Speaking about his own experience getting started in refugee resettlement and employment services in 2011, former Higher Peer Advisor Subash Acharya says:

 “[As a Job Developer coming from a different cultural background] I found it challenging to build rapport with employers in the beginning…Many did not feel comfortable with me because they had never worked with someone like me in the past.”

Over time Subash developed strategies for overcoming these challenges, and  eventually was promoted to Employment Services Coordinator at Ascentria Care Alliance in Concord, NH. In this role he managed a successful refugee employment program from 2015-2017, before transitioning out of refugee services in order to pursue the next steps in his own professional journey.

We wondered what the experience of other former refugees now working in refugee employment has been like, so during a breakout session at Higher’s 3rd Annual Refugee Employment Workshop, we asked these individuals to answer 3 questions:

  1. What was your biggest challenge when you began working in refugee employment?
  2. What advice do you have for new refugee employment staff coming from a refugee background?
  3. How can management at resettlement agencies support staff coming from a refugee background?

Here is what they had to say:

Biggest Challenges of refugee employment staff from a refugee background (past and present challenges)

  • Adapting to a new culture while trying to help others (many from cultures different from mine) adapt at the same time can be difficult.
  • Clients from my culture often have higher expectations of me and sometimes expect me to show them favoritism.
  • Coworkers, clients and employers sometimes have had difficulty understanding my accent.
  • Coming from a different culture, early on I had some difficulty building relationships with American employers.

Advice for refugee employment staff from a refugee background

  • Be open-minded and not too judgmental towards your coworkers and clients.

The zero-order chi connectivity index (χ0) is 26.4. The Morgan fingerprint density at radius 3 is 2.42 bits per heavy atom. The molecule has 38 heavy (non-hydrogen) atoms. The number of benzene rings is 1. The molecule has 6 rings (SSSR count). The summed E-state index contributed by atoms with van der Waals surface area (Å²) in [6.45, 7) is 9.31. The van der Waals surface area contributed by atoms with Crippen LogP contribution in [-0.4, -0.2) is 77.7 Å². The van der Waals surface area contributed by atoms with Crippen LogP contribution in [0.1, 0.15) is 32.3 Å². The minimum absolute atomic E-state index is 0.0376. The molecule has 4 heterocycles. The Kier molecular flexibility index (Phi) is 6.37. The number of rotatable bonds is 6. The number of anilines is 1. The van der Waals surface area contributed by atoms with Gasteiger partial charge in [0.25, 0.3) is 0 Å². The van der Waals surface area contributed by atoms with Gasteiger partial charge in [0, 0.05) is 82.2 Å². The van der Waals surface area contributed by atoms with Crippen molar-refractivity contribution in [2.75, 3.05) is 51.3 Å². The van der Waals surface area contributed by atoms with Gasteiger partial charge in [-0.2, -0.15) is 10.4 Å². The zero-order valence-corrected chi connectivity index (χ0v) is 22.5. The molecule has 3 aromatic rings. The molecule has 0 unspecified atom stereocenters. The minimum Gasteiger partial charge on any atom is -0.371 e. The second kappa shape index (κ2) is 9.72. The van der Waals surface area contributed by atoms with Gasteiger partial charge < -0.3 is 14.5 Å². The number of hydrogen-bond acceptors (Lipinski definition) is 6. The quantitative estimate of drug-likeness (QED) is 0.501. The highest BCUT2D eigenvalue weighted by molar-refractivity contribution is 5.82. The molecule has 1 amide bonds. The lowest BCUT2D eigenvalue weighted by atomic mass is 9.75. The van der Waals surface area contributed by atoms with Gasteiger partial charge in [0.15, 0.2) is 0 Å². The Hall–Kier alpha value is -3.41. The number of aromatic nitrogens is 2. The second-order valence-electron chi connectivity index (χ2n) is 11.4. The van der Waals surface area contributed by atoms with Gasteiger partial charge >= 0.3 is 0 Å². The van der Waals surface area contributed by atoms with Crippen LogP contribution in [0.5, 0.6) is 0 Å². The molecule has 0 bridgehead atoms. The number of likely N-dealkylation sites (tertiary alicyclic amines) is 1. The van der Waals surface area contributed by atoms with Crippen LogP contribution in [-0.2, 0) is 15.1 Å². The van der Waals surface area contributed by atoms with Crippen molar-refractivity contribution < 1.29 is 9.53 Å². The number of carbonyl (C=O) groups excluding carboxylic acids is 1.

• Stop…think about when you first arrived. Then act. Your perspective as a former refugee will help you.
  • Be flexible, and don’t take things personally.
  • Work hard on your own cultural adaptation so that you can set an example for clients.

Advice for management about hiring and working with staff from a refugee background

  • Provide additional cultural orientation and be patient as these staff members continue to adapt to American culture.
  • Don’t just hire for language ability; hire former refugees who have some experience with American culture as well as the professional skills necessary for the job.
  • Just like clients, former refugees now working in refugee employment services are adjusting to general American culture as well as American workplace culture. Set these team members up for success by clearly communicating professional expectations and office etiquette.
  • Respect the unique perspective of the former refugees on your team; show an interest in their culture and demonstrate a willingness to learn from them.

We hope that sharing the perspective of our colleagues coming from a refugee background will be a reminder of their vital contributions and provide an opportunity for coworkers and supervisors to think through how they can best support and learn from these staff members.

“Why I Love What I Do”

Dallas Refugee Employment Staff on What Keeps Them Going

Happy Monday! At a recent Higher workshop in Dallas, TX (which we highlighted in last Monday’s post) we asked the participants to share one reason why they love working in refugee employment services.